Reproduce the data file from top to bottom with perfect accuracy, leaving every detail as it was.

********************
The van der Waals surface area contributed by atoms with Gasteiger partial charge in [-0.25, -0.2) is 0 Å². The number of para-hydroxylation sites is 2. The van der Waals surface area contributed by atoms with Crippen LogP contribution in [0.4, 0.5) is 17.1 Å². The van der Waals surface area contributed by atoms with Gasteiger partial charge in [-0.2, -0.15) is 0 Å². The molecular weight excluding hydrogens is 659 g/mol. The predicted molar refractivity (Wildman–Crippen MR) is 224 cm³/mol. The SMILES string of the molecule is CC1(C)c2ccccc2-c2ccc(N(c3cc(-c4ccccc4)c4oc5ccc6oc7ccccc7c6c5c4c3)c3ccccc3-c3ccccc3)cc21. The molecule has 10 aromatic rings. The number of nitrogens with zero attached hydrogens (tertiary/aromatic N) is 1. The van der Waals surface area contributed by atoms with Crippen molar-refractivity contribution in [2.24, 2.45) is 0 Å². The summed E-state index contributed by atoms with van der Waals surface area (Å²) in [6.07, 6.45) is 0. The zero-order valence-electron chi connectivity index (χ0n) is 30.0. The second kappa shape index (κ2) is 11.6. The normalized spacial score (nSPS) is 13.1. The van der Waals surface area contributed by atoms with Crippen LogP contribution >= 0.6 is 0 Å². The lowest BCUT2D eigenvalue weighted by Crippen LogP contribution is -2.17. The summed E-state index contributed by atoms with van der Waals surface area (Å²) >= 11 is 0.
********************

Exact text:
The van der Waals surface area contributed by atoms with Gasteiger partial charge in [-0.25, -0.2) is 0 Å². The number of para-hydroxylation sites is 2. The van der Waals surface area contributed by atoms with Crippen LogP contribution in [0.4, 0.5) is 17.1 Å². The van der Waals surface area contributed by atoms with Gasteiger partial charge in [-0.2, -0.15) is 0 Å². The molecular weight excluding hydrogens is 659 g/mol. The predicted molar refractivity (Wildman–Crippen MR) is 224 cm³/mol. The SMILES string of the molecule is CC1(C)c2ccccc2-c2ccc(N(c3cc(-c4ccccc4)c4oc5ccc6oc7ccccc7c6c5c4c3)c3ccccc3-c3ccccc3)cc21. The molecule has 10 aromatic rings. The number of nitrogens with zero attached hydrogens (tertiary/aromatic N) is 1. The van der Waals surface area contributed by atoms with Crippen molar-refractivity contribution in [2.24, 2.45) is 0 Å². The summed E-state index contributed by atoms with van der Waals surface area (Å²) in [6.07, 6.45) is 0. The zero-order valence-electron chi connectivity index (χ0n) is 30.0. The second kappa shape index (κ2) is 11.6. The normalized spacial score (nSPS) is 13.1. The van der Waals surface area contributed by atoms with Crippen LogP contribution >= 0.6 is 0 Å². The lowest BCUT2D eigenvalue weighted by Crippen LogP contribution is -2.17. The summed E-state index contributed by atoms with van der Waals surface area (Å²) >= 11 is 0.